A Case of the “Nevers”

First, I’m stealing this blog topic (and title) from another blogger that I recently started following. pscapp probably thinks I’m a stalker because I “like” every single blog post, but there is something about the writing that gets me thinking, so if you are looking for another blog to follow, I recommend this Reading, Writing, Running, and Rhythm

later-means-never-greenIf you read that post (no seriously, go back and read it) it is about turning 50 and realizing there are many things you always thought you would do, but now you realize you are never going to do them. I’m getting close to that age myself, and I recognized my own thoughts in those words. Where as once I had ambitions for myself, I now have ambitions for my daughter, who is 20 and still has plenty of time to achieve her dreams.

But at the same time, it is hard for me to realize I’m not 20 myself. I still kinda feel like my whole life is ahead of me and I have plenty of time to do the stuff I want to do. Don’t I? Do I?

And the thought keeps coming back, why can’t you do it? What’s getting in the way.

Well obviously my life is getting in the way. Turning 50 (I’m still over a year away, understand) is coming up in my thoughts again and again. This “milestone” birthday seems bigger and more significant than previous milestones. I don’t even remember turning 30. I was a single mother with a two-year old (undiagnosed) autistic child. On the list of things I cared about, my age was way, way, down the list. I kind of wanted 40 to be a celebration. I was in a relationship. My business was going well. I had lots to celebrate. But we got busy and it passed by without too much notice. I tried to have a party for my 45th. I got very, very sick and missed my own party. (I have bad karma when it comes to birthday parties. I have promised my family never to plan another one. But that’s a post for another blog.)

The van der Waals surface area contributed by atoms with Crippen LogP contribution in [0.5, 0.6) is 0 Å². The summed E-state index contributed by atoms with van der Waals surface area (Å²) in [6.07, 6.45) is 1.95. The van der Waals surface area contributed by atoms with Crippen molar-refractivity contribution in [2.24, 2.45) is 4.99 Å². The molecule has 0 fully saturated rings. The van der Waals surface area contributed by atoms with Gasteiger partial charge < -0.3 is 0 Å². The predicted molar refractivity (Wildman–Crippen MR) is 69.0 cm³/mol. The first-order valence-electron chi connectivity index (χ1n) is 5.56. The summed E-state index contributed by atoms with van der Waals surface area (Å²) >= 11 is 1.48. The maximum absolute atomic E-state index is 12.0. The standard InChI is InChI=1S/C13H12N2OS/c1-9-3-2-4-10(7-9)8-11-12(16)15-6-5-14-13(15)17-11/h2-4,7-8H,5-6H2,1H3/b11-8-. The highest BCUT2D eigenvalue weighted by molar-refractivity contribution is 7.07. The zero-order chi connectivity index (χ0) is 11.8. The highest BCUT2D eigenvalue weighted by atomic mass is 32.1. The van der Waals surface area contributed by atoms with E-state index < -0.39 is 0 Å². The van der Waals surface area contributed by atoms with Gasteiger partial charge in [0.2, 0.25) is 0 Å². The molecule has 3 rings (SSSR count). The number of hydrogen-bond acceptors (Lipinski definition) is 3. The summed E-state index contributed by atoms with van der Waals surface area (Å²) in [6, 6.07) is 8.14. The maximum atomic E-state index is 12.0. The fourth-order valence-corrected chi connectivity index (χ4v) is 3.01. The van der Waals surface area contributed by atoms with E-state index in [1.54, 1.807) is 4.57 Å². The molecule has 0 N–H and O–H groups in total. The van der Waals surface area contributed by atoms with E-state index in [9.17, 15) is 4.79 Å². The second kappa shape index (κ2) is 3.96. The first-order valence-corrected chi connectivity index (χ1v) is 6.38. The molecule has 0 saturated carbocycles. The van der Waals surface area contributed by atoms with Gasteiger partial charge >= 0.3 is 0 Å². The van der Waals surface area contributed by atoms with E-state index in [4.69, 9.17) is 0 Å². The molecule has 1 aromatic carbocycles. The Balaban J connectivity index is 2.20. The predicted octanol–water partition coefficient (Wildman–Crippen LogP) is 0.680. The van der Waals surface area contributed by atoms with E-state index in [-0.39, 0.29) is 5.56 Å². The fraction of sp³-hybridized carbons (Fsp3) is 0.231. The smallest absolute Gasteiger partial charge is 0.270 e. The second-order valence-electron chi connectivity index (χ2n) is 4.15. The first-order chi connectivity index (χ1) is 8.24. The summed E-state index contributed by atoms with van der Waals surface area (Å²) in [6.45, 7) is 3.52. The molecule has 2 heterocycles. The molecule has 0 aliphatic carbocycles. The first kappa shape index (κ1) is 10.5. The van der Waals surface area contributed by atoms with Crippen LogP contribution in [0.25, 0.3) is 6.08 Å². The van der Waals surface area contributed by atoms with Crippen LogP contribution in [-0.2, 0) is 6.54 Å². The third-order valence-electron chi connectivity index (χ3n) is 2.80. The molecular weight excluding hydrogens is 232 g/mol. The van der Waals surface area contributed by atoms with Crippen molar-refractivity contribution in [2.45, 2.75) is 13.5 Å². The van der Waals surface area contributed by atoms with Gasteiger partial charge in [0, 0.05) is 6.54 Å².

My new hero: Sister Marion Irvine. She was overweight and had never regularly exercised when she started jogging in her late 40s. By her 54th birthday she qualified for the US Olympic Trials.

My new hero: Sister Marion Irvine. She was overweight and had never regularly exercised when she started jogging in her late 40s. By her 54th birthday she qualified for the US Olympic Trials.

So what are my nevers?  And how many of them are really off the list? Which ones do I still have time for?

  • Get my black belt in karate.
  • Get my doctorate degree.
  • Write and publish a book.
  • Run a marathon.
  • Travel to Africa and Asia.
  • Learn another language.
  • Learn to play the guitar.
  • Sail the Caribbean and/or Mediterranean.

This is kind of a bucket list, but the nevers are a little different. As we grow older, we recognize that some of the things we always thought we would do are off the table for good. For example, I’m pretty much resigned that I’ll never be blackbelt. I did karate a lot in my 20s and tried to go back at one point in my 30s. However with two very weak ankles, it doesn’t seem like something I will get to do again. Probably. I’m not totally giving up on that one.

And others are only off the table if I don’t do something about it.  My grandfather was in his 60s when he learned to play the piano. He was so good, he taught many of his grandchildren, me included. And I’ve been researching the internet for people who were “late bloomers” making their most serious contributions after they turned 50. For example, Laura Ingalls Wilder published Little House on the Prairie when she was 65, Julia Child was in her 40s when she left her Intelligence Career to attend Le Cordon Bleu and 49 when her first cookbook was published, and Grandma Moses was in her 70s when she started painting.